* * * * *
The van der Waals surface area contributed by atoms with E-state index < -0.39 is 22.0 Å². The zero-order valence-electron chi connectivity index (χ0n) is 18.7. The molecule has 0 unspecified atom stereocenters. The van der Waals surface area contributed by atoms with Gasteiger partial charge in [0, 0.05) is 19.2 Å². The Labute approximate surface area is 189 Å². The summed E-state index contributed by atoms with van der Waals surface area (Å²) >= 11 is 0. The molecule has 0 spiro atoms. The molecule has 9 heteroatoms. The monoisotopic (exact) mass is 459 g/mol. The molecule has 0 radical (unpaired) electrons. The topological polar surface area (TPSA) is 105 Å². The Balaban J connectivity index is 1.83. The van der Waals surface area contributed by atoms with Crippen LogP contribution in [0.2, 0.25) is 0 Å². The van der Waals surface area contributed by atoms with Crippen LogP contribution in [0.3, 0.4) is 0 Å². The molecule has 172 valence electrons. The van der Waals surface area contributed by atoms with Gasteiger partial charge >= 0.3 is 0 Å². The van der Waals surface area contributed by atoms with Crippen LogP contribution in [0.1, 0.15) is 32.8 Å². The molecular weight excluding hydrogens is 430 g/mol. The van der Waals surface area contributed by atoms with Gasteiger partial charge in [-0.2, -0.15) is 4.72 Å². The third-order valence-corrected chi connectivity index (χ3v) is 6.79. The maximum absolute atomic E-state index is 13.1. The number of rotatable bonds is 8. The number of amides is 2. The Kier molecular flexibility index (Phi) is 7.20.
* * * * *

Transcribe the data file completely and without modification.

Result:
The van der Waals surface area contributed by atoms with E-state index < -0.39 is 22.0 Å². The zero-order valence-electron chi connectivity index (χ0n) is 18.7. The molecule has 0 unspecified atom stereocenters. The van der Waals surface area contributed by atoms with Gasteiger partial charge in [0, 0.05) is 19.2 Å². The Labute approximate surface area is 189 Å². The summed E-state index contributed by atoms with van der Waals surface area (Å²) >= 11 is 0. The molecule has 0 spiro atoms. The molecule has 9 heteroatoms. The monoisotopic (exact) mass is 459 g/mol. The molecule has 0 radical (unpaired) electrons. The topological polar surface area (TPSA) is 105 Å². The Balaban J connectivity index is 1.83. The van der Waals surface area contributed by atoms with Crippen LogP contribution in [0.2, 0.25) is 0 Å². The van der Waals surface area contributed by atoms with Crippen LogP contribution in [0.3, 0.4) is 0 Å². The molecule has 172 valence electrons. The van der Waals surface area contributed by atoms with Gasteiger partial charge >= 0.3 is 0 Å². The van der Waals surface area contributed by atoms with Crippen LogP contribution in [0.1, 0.15) is 32.8 Å². The molecular weight excluding hydrogens is 430 g/mol. The van der Waals surface area contributed by atoms with Gasteiger partial charge in [-0.2, -0.15) is 4.72 Å². The third-order valence-corrected chi connectivity index (χ3v) is 6.79. The maximum absolute atomic E-state index is 13.1. The number of rotatable bonds is 8. The number of amides is 2. The Kier molecular flexibility index (Phi) is 7.20.